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11 Things I Wish I Knew Before I Started Writing A Book

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1. The Rules Of Writing Are Actually Guidelines, And Nobody Knows What They Are Talking About, Not Even Writers

Know the rules so you can break them. I am a massive advocate of research and understanding the various facets of writing and storytelling. It's useful to know why writers (and some readers) are so against adverbs. What makes first person POV tick, or what on earth a crutch word is. Subversion of a trope is incredibly satisfying in most forms of media, but you can’t subvert any expectations if you don’t understand how it works.

“There are no laws for the novel. There never have been, nor can there ever be.” Doris Lessing. Writer Quote

2. Writing Ruins Reading

This is by far the biggest drawback of being a writer. I get itchy and annoyed when I can't find anything good to read. It's my favorite thing to do. My stress relief and my solution to a bad day. When you start writing, you run the risk of becoming an overly critical editor who approaches a book with a red pen and highlighter. Good books are more inspiring, but instead of sinking into them, they make you want to write. Bad books are depressingly numerous.

Things that never bugged you before might develop neon lights flashing around each word. Head hopping, choppy dialogue, predictable storylines. If I'm being honest, I might not have gone down this path if I had known this would happen. It's too late now. I know how the sausage is made.

“The greatest part of a writer’s time is spent in reading, in order to write; a man will turn over half a library to make one book.” Samuel Johnson. Author quote

3. Writing Is So Satisfying When It Works

I don’t think there is a feeling that compares to reading a chapter or a scene you’ve written and going, “holy shit, this is actually good.” Tears—actual tears of joy. And that’s just thinking about the moment.

"Writing is the only thin that when I do it, I don't feel I should be doing something else." Gloria Steinem. Writer quote author

4. Being A Writer Is An Experience In Extreme Arrogance And Extreme Insecurity

Likely, most writers will sympathize with this experience, the fluctuation between believing yourself to be an unparalleled genius and the biggest fool that ever walked the earth. There is something I call the Writers Lilt—alternatively the Creatives Lilt—a strange nasally voice. Often it is accompanied by a nose in the air and superiority oozing from every pore. Sometimes—and this is embarrassing—I find myself doing it. The realization that I have fallen into extreme arrogance is almost always followed by the Writer’s Cringe: a bent head, self-effacing comments, and a panicked need to escape the conversation.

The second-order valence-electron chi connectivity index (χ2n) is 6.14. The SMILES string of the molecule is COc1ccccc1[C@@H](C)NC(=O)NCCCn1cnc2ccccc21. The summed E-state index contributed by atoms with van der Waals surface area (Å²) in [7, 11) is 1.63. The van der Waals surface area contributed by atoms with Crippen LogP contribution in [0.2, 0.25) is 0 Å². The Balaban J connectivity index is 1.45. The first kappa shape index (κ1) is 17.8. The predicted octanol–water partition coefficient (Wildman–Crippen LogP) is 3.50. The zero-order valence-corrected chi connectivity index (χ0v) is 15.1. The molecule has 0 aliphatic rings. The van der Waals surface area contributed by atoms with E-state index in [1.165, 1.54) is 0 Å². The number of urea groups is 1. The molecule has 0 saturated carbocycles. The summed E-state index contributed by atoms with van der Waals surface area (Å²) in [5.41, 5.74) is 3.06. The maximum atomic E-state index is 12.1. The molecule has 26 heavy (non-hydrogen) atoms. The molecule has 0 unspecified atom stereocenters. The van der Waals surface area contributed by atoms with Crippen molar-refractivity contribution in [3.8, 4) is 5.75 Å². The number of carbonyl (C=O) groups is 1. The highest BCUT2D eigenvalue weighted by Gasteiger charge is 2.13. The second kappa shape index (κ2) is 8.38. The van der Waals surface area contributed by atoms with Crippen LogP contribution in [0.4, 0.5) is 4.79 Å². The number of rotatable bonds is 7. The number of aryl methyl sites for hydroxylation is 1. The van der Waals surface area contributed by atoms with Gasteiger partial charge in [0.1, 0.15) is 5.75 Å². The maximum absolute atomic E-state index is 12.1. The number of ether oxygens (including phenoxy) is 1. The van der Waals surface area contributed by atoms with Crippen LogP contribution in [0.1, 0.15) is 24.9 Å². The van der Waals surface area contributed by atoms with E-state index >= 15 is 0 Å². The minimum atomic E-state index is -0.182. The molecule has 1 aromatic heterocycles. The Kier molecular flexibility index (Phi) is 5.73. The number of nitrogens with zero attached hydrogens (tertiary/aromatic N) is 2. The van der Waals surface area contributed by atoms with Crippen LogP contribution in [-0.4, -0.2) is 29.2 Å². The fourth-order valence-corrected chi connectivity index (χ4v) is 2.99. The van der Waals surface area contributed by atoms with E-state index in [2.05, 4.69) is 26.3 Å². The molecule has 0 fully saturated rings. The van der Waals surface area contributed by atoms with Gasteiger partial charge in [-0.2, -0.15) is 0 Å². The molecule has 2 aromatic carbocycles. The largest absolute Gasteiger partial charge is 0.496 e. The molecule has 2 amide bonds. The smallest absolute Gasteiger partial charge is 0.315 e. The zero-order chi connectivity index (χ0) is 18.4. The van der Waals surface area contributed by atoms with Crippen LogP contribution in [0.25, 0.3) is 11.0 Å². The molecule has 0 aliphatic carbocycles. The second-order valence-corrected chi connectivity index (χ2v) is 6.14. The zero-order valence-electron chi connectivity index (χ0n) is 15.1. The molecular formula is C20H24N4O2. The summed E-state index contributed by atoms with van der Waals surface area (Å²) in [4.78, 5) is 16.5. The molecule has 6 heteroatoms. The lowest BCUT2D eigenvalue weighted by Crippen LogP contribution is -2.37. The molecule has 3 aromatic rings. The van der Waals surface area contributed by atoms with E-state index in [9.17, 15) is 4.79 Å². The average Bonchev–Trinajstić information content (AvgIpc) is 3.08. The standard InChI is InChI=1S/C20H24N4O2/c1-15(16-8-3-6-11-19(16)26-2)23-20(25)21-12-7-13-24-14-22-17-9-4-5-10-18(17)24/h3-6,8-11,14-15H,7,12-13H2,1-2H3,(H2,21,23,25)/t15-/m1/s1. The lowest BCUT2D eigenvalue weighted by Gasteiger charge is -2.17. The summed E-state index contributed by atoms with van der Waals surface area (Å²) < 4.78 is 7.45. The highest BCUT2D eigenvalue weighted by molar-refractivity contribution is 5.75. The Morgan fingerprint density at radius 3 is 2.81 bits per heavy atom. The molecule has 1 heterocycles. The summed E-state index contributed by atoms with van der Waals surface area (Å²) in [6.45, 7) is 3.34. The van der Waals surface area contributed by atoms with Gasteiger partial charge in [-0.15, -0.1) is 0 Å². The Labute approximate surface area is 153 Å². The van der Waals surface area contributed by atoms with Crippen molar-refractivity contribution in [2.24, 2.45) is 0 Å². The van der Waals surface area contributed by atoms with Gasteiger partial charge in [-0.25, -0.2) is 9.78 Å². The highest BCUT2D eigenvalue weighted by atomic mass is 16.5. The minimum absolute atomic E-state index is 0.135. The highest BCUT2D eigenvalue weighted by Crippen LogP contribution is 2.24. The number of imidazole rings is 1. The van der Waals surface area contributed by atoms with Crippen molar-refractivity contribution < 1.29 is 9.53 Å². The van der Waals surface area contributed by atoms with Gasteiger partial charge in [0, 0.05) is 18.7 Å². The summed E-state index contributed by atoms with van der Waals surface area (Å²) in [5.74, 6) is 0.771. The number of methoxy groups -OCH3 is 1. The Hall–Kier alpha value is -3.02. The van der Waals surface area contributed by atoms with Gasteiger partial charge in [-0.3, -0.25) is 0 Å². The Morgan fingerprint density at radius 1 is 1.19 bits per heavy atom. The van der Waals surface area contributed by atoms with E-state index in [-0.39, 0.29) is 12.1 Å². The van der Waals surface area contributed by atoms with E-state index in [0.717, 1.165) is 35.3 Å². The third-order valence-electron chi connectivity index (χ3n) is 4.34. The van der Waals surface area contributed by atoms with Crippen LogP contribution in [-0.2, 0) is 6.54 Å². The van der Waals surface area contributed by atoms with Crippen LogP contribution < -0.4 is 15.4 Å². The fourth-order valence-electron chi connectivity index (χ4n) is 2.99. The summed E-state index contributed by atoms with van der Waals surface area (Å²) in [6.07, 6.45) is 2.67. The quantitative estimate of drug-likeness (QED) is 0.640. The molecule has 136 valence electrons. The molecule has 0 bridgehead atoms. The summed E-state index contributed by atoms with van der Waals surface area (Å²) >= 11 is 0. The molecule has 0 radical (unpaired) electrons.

“It's not all bad. Heightened self-consciousness, apartness, an inability to join in, physical shame and self-loathing—they are not all bad. Those devils have been my angels. Without them I would never have disappeared into language, literature, the mind, laughter and all the mad intensities that made and unmade me.”  ― Stephen Fry, Moab Is My Washpot. Author, Writer Quote

5. Hurting Your Characters Feels Like Kicking Puppies

It might just be me, but every time I had to hurt my characters—emotionally or physically—I felt like the worst kind of heel. Some writers struggle not to drag their characters through the dirt, splitting their lips and breaking their arms and legs, but I had the opposite experience. I had to push myself to put my main character in dire situations. All I wanted was to settle her down on a comfy couch next to the fire, hand her a cup of tea, and write her some good-natured friends to chat with. Unfortunately, that does not make for a good plot.

“No book worth its salt is meant to put you to sleep, it's meant to make you jump out of your bed in your underwear and run and beat the author's brains out.”  ― Bohumil Hrabal, Dancing Lessons for the Advanced in Age. Author Quote

6. First Books Only Suck If You Let Them

This point got so long and involved that I'm going to make a separate article out of it. The crux is everyone who tells you your first book will suck can stuff off. Be the exception. If you go into your first book with the idea that it will suck, then it will suck. Take this from a chronic underachiever. There is no greater contributor to the certainty that your will fail than the belief that the outcome is predetermined. Edit it till you are blue in the face, rewrite, and then rewrite again. Aim to write a good first book, and you might achieve it. First books always suck... Pfft! Pfft, I say.